That would be a big change. Notably, the suggestion to double the number of state inspections comes at a time when the Harris County Sheriff just slashed the number of jail standards compliance officers in half at the state's largest county jail.

Monday, January 25, 2016

Assessing police use of force policies

Austin, Houston and San Antonio figure into a chart from the national Black Lives Matter campaign's new police use of force project, with Houston PD's use of force policy faring particularly badly by their analysis.They based their analysis on four criteria:
  1. Failing to make life preservation the primary principle shaping police decisions about using force
  2. Failing to require officers to de-escalate situations, where possible, by communicating with subjects, maintaining distance, and otherwise eliminating the need to use force
  3. Allowing officers to choke or strangle civilians, in many cases where less lethal force could be used instead, resulting in the unnecessary death or serious injury of civilians
  4. Failing to require officers to intervene and stop excessive force used by other officers and report these incidents immediately to a supervisor.
And here's the chart assessing use of force policies on those grounds:

Sunday, January 24, 2016

Private prisons tip of iceberg in profit-based corrections

While a great deal of attention is paid and criticism is devoted to private prisons, the truth about profit-based corrections remains more pernicious. As these infographics from In the Public Interest depict, private companies profit from almost every function of the American criminal justice system:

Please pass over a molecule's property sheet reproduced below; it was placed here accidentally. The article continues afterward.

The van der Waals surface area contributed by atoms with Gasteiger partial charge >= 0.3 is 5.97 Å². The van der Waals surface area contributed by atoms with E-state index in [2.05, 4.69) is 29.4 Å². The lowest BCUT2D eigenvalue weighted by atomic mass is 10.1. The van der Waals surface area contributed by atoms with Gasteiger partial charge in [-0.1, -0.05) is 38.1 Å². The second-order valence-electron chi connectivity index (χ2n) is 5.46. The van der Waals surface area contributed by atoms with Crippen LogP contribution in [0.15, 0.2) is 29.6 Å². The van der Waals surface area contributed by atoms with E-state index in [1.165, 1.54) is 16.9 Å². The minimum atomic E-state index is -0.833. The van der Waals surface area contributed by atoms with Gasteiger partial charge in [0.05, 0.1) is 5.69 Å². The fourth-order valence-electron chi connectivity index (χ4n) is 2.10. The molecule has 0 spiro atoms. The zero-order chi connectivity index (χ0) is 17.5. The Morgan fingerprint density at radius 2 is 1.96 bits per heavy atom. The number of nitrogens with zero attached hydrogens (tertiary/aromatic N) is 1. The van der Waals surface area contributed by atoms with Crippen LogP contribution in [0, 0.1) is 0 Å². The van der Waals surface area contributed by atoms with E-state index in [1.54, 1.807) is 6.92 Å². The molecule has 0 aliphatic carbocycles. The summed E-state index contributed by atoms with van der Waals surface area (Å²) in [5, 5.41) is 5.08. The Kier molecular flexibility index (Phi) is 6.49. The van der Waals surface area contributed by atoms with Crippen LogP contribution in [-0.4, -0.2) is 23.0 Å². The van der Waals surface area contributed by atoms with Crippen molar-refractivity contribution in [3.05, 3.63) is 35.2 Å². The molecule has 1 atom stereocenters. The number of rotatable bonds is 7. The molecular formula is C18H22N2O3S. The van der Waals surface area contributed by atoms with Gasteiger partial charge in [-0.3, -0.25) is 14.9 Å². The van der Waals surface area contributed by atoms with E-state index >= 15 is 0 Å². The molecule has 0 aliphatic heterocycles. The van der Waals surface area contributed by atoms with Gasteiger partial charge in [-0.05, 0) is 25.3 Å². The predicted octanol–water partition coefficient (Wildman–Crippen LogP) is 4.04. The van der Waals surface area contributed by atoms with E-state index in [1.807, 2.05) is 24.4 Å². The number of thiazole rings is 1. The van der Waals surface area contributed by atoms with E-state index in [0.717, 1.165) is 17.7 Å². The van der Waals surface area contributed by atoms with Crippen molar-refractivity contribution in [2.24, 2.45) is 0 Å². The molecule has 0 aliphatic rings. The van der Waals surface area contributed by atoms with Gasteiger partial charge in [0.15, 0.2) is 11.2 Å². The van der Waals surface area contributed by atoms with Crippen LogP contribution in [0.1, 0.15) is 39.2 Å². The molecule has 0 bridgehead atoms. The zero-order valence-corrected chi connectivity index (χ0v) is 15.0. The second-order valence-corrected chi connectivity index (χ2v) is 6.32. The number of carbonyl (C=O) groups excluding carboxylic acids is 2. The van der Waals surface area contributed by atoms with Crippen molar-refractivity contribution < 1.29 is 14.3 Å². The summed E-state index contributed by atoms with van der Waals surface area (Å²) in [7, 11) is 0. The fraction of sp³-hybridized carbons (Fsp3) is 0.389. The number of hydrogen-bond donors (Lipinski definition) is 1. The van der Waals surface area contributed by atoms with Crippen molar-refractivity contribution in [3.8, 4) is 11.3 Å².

Saturday, January 23, 2016

'See no evil, hear no evil' at Harris County jail

Harris County Sheriff Ron Hickman nearly halved the number of employees focused on compliance with jail standards despite critical, well-documented problems with jail safety issues. Reported the Houston Chronicle (Jan. 12):
The sheriff downsized from 15 to eight the staff that conducts in-house reviews of the jail's compliance with state regulations for living standards. Hickman also disbanded the unit that proactively examines internal affairs matters in the department, opting instead for what he called a "reactive" team.
I guess it's easy to pretend problems don't exist if you fire the staff assigned to look for them. "See no evil, hear no evil" should be the department's new motto.

MORE: The Houston Chronicle, while not mentioning this post, followed up Jan. 24 with a full-blown article elaborating on this change and quoting critics decrying it. They reported that Sheriff Hickman:
reduced the jail's Compliance & Inspections Unit from 15 to eight members, transferring inspectors to other assignments. Inspectors in that unit were the first to discover the neglect of jailed mentally ill inmate Terry Goodwin in 2013. The inmate spent weeks without leaving an isolation cell littered with empty food containers, human waste and insects. His family negotiated a $400,000 settlement with the county.
Without these inspectors, would the Goodwin case ever have been discovered?